"I started to post a comment, but it got long enough that I’ve turned my comment into a blog post."

So the study of second-order consequences is not logic at all; to tease out all the second-order consequences of your second-order axioms, you need to confront not just the forms of sentences but their meanings. In other words, you have to understand meanings before you can carry out the operation of inference. But Yudkowsky is trying to derive meaning from the operation of inference, which won’t work because in second-order logic, meaning comes first.

... it’s important to recognize that Yudkowsky has “solved” the problem of accounting for numbers only by reducing it to the problem of accounting for sets — except that he hasn’t even done that, because his reduction relies on pretending that second order logic is logic.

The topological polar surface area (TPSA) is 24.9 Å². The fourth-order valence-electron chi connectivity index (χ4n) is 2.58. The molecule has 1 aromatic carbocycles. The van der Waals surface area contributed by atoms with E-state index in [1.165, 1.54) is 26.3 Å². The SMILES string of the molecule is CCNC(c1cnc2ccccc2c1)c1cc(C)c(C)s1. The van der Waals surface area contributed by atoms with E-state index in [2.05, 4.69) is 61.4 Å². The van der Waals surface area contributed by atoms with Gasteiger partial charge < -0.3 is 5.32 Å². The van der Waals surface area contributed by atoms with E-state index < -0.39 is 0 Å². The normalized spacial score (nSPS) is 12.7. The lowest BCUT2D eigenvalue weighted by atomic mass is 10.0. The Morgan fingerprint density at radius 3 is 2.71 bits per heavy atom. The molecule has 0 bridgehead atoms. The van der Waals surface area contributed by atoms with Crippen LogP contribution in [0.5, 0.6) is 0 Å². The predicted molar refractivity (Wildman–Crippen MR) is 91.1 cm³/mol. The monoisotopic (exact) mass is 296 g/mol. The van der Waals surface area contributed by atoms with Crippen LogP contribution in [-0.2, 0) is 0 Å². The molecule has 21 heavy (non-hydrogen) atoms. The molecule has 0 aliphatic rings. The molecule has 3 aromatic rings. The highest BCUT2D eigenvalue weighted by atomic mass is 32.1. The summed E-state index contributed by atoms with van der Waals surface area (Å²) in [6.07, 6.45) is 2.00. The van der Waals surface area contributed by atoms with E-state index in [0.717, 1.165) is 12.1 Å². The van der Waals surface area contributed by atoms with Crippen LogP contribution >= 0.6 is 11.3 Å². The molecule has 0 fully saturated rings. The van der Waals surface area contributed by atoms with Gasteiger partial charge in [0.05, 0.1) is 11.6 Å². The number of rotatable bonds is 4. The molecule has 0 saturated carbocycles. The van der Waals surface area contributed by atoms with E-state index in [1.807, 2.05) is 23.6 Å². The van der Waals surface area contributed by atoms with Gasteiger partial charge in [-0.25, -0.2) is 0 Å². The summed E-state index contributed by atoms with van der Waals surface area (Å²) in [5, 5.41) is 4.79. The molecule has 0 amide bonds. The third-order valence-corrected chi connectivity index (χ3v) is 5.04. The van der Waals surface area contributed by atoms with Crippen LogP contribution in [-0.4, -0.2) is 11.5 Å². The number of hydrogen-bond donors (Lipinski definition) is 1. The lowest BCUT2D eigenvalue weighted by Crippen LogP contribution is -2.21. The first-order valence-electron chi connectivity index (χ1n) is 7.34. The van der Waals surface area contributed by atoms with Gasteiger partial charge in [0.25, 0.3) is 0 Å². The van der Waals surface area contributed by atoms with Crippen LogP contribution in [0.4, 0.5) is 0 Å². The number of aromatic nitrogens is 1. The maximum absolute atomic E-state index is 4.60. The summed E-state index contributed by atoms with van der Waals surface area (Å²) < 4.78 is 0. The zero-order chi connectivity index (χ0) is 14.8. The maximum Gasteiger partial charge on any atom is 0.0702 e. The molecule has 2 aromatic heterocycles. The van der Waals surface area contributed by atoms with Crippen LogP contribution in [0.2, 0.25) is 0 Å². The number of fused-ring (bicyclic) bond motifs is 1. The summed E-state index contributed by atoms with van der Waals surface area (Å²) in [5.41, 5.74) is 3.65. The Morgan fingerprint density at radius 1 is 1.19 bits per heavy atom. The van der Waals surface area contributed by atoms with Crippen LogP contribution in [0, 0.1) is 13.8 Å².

So, they were lucky. It could have been that that-which-Pythagoras-calls-number was not that-which-Fibonacci-calls-numbers.

Are there

absolutely noexamples of cases where mathematicians disagreed about some theorem about some not-yet-axiomatized subject, and then it turns out the disagreement was because they were actually talking aboutdifferentthings?(I know of no such examples, but I would be surprised it none exist)

Consider also the parallel 'postulate', reluctantly introduced as an axiom in Euclid. People tried to prove it as a theorem for two thousand years, until it was realized that its negation defined entirely different kinds of geometry.